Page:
Monday, December 22, 2008

Do The Math

Where did that $350 billion of the TARP go? The Associated Press reported over the weekend that none of the banks that received the TARP funds could give a reasonable answer as to where it went. Some even wouldn't say what they did with it at all. And no one is willing to step up and ask them "Where did it go?! What did you spend it on? More bonuses, more corporate jets, more lavish 'workshops' at plush resorts? Why did GM and Chrysler have to have the dirt under their fingernails checked, but Citigroup just had to fill out a two-page form? WHAT THE FUCK DID YOU DO WITH THE MONEY, YOU ASSHOLES?!?!"

Jim Cramer is willing to ask, and he really wants to know. Especially check him out starting at 4:19, he's on fire:

I've said it before: no one in Congress was willing to ask the banks and the insurance companies how they fucked up the money, because no one in Congress really understands how the financial markets work, and they didn't want to be made to look like fools in front of the tv cameras and the "Wall Street titans." Let me tell you, I worked for ten years in the financial markets, and I'm not surprised that the banks, after begging for the dough, now aren't willing to say where all that money went. They don't think that they have to; they think that they're still Masters of the Universe...even though they're the same idiots who got us into this mess in the first place.

The guys that run Citi, and Morgan, and Bank of America, the hedge fund managers who make half-a-billion-with-a-B dollars a year, they don't think that they're subject to the same rules as the rest of us, plain and simple. They went crazy, made up insane financial instruments, synthetic derivatives based on air--polluted air, at that!--that screwed up the worldwide financial system, then ran to Uncle Sam for the money to clean up their fuckups. But, having been asked, do you think that anyone in Congress would then inquire of the banks to kindly enlighten us as to some idea of how they're going to use the money?--Seeing as how the last set of ideas these geniuses had got us into this mess in the first place. No, because these bankers knew how to con them. "Don't ask, you wouldn't understand the answer anyway," they said, away from the tv cameras. "Don't ask," said Hank Paulson, "this is far too complex to explain to the likes of you, and this is an urgent matter!" So Congress bent over, and gave up the cash. Or rather, they bent us over, and picked our pockets.

So no one asked the lords of the financial markets what they were going to do with the money. But making cars, heyyy, now that's something that the average congresscritter, especially the southern Republican ones, think they know something about. "You just stand in place and do the same thing every day, right? And you think that's worth $70 an hour?" (Which itself is utter bullshit. Additionally: salary for a member of the U.S. Senate = $169,300, or roughly $81 an hour.) "Why, that's almost as much as we make! And all we do is stand in the same place every day and do the same.....waitaminute, what are you going to do with all this money??" Notwithstanding the fact that the CEO of Merrill Lynch made more money in 2007 than a whole local of the UAW does in a decade. Notwithstanding the fact that part of the reason the automakers are in such dire straits is that there's no credit available for people to use to buy their products in the first place, thanks to the aforementioned financial wizards. Nowithstanding the fact that the lords of Wall Street didn't have a single condition attached to the $350 billion that they've been given.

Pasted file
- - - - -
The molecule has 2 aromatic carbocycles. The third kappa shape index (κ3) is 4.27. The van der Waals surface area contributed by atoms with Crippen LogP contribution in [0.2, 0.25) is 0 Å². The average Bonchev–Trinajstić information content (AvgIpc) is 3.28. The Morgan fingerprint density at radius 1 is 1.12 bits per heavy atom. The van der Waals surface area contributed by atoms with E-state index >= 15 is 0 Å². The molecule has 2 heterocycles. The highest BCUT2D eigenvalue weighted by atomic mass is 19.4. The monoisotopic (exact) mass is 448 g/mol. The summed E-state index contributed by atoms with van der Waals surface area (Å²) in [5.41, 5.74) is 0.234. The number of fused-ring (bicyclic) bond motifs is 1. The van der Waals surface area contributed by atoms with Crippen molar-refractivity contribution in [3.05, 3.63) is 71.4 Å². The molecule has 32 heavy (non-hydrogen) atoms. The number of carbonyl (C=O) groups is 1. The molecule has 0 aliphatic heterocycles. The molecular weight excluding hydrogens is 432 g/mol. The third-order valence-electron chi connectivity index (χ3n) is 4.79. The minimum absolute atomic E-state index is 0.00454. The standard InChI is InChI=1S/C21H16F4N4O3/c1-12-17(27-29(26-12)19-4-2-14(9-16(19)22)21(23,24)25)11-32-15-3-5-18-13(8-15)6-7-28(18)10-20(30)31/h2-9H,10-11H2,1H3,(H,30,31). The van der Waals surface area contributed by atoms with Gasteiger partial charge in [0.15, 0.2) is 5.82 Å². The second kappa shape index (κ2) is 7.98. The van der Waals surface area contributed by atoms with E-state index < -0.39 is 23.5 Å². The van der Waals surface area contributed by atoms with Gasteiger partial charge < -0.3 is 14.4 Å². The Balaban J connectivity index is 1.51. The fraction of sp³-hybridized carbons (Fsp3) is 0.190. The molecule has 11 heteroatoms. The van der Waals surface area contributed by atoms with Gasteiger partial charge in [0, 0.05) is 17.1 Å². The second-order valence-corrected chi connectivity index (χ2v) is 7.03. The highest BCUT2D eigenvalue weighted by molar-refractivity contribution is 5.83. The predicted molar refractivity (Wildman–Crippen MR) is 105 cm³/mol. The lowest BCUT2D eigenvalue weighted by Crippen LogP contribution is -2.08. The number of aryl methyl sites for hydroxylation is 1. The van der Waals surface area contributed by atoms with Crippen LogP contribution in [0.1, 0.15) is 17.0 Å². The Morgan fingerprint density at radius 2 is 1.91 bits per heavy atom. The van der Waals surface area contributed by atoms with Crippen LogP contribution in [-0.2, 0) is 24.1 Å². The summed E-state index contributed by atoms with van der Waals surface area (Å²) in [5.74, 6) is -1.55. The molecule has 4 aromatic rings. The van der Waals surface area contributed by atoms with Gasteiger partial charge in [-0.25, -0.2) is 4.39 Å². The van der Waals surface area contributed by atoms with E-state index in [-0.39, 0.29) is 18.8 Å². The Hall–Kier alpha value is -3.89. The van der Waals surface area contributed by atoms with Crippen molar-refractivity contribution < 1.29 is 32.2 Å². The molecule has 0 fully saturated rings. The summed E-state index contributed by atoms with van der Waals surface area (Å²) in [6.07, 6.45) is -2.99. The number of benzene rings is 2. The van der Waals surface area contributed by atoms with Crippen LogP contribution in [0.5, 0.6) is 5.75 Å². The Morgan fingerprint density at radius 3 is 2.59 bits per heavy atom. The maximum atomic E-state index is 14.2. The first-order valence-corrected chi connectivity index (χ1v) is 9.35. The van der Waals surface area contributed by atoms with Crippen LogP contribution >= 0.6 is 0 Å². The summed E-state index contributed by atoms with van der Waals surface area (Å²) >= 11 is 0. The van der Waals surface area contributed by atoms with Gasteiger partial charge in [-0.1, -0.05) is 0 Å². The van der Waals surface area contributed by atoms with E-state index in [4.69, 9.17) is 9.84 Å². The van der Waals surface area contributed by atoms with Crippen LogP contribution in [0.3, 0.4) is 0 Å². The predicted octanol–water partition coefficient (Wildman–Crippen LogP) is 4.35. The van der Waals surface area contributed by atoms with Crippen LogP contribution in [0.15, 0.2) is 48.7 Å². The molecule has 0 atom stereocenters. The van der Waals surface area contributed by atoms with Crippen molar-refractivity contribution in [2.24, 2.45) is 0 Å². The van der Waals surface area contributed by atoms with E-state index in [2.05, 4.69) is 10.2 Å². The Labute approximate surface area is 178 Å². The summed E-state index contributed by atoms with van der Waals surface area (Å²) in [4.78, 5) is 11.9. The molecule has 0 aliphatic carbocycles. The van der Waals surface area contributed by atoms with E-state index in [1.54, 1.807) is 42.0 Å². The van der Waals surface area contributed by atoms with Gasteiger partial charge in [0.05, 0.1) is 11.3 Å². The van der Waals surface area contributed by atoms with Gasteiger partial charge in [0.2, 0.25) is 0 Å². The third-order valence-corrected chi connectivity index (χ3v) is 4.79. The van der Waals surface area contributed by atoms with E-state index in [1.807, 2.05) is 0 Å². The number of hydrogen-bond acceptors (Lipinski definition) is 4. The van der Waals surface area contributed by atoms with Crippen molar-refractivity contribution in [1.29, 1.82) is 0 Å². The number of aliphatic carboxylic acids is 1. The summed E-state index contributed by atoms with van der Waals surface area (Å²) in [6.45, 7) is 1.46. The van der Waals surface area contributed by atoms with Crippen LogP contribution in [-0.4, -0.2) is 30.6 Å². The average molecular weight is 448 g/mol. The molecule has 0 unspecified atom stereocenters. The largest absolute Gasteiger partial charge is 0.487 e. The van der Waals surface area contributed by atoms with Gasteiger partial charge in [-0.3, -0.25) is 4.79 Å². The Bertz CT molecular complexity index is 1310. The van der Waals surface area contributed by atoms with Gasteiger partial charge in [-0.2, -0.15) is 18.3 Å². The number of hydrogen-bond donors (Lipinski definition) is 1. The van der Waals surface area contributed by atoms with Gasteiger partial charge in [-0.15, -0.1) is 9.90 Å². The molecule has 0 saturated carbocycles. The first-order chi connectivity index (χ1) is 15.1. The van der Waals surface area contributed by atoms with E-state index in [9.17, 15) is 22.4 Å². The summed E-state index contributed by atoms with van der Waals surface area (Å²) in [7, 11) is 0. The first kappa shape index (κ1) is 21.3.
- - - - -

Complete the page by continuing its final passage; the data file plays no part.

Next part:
So General Motors and Chrysler had to account for damn near every penny, promise to sell their jets, come up with a new business plan, and do it all in three months, or else! Yeah, do just that, and build us some flying pigs too, and then we'll give you the money. That's what Congress asked the auto manufacturers to do before they got a loan. But the banks were given their billions, no questions asked, and they got away scot-free, the way that skilled professional thieves always get away.

We need to ask some hard questions, and demand answers. We need to follow the money, as Jim Cramer suggested, and find out what did they do with it, where did it go, and when did they do it. And we need to bring some serious regulation back to Wall Street, to make it somewhat less of a least, for the next ten or twenty years or so.

Because the professional thieves will always find a new way to steal. But for a little while, maybe we can make things a little fairer for the rest of us.

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